Portability & Space Considerations

If you are using lights in the field, you will want to choose a stand that is lightweight and collapses to a manageable size (closed length)—but know that compact, lightweight stands can hold less weight and aren’t as stable as larger, heavier stands.

The more sections a stand has, the higher it can extend and the smaller it can collapse. Keep in mind that more sections means less overall stability.

Another factor to consider is the footprint of the stand. Some stands take up a fair amount of floor space. In a cramped studio, that can be an issue.

Key Takeaways

  • Lightweight stands are great for travel but may be less stable than heavier models.
  • The closed length of your stand will determine how easily it can be packed and transported.
  • Smaller stands often incorporate more sections at the expense of stability.
  • When working in tight quarters, check the footprint of your stand to make sure it will fit.
Features & Optional Accessories

Light stands look simple—most are—but as the industry evolved, manufacturers began adding options to make them more versatile.

Air Cushioning

Air cushioning is a feature seen on many general-purpose stands. The cushioning prevents lights from dropping quickly when collapsing or lowering the stand and reduces the likelihood of damage to you or your equipment.

Leveling/Sliding Legs

Leveling/sliding legs are height- and position-adjustable legs used to secure the position of your stand on uneven terrain. They are particularly useful when working on location, in tight spaces, or outdoors.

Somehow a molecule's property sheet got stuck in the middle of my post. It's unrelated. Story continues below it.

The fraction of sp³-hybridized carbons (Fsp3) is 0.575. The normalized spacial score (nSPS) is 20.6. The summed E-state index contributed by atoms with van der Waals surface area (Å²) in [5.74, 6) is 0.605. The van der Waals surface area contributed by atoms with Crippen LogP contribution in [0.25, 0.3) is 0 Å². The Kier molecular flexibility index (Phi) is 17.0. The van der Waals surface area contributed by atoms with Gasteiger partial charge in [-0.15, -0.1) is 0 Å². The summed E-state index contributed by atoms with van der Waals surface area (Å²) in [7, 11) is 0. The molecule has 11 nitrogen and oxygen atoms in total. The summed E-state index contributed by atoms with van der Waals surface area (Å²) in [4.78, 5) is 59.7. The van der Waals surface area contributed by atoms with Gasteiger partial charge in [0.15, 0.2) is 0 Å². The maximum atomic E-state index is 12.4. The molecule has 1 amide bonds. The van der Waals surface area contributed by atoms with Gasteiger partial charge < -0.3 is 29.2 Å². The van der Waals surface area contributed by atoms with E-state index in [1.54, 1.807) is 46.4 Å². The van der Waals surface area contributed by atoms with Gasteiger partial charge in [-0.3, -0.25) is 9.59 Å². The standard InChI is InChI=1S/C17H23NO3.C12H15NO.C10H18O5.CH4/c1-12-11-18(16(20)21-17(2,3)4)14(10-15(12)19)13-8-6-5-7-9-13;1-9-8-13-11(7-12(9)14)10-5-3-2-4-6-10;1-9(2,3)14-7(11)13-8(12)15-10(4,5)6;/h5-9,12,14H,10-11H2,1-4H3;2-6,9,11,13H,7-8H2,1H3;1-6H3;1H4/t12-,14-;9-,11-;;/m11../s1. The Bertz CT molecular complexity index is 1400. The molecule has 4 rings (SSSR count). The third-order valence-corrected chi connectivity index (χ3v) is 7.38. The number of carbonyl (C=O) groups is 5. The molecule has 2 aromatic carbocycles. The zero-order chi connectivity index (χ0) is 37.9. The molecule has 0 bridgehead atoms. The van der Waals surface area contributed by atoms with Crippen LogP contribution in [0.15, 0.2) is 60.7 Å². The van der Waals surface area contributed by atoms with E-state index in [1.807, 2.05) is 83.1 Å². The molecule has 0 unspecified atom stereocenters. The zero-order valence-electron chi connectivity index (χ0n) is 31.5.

Reverse Legs

Reverse legs fold up around the center column of your stand to help it become more compact when collapsed. This is a desirable feature for photographers who are short on space or plan to travel with their stands.

Combo/Universal Heads

Combo/universal heads combine multiple types of mounts so that they can be used with a variety of lights and equipment. These are especially desirable in studios where different types of lights are used.

Roller Bases/Wheels (Casters)

Roller bases and wheels (casters) make your stand easier to move around, especially when using heavy equipment. Some stands allow wheels to be added.

Boom Arms

A boom arm allows the light to extend laterally from the stand. Be aware that when you use a boom arm, you must counterbalance the weight of your light with a sandbag or other item.

Grip Heads

Grip heads are multi-functional devices used to secure lighting accessories via 5/8" and 3/8" rods. They can be built into your stand or purchased separately as an accessory.


A painted stand may have less reflectivity than one with a reflective finish—sometimes an important consideration.

Specialized Light Stands

Beyond the general-purpose stands and C-stands are several options that meet more specific needs for photographers and videographers.

Crank/Wind-Up Stands

Designed for larger lights, crank/wind-up stands adjust their height mechanically. This makes it easier and safer to precisely position heavy lights.

Backlight Stands

Backlight stands are designed for low-angle lighting such as background lighting, floor-level lighting, or tabletop shooting.

Overhead Stands

Similar to heavy-duty C-stands, overhead stands offer high load capacities and tall maximum heights. They are primarily intended to support large backdrops, lighting accessories, or overhead lights.

T-Bar Stands

Designed mainly for mounting a series of lights for live events, such as those used by DJs, the T-bar stand allows you to install lights to the left and right of the center column.


We hope that this buying guide has helped you find your way to the purchase of the perfect light stand for your needs. If you have any questions, please post them below in the Comments section and we'll help you out.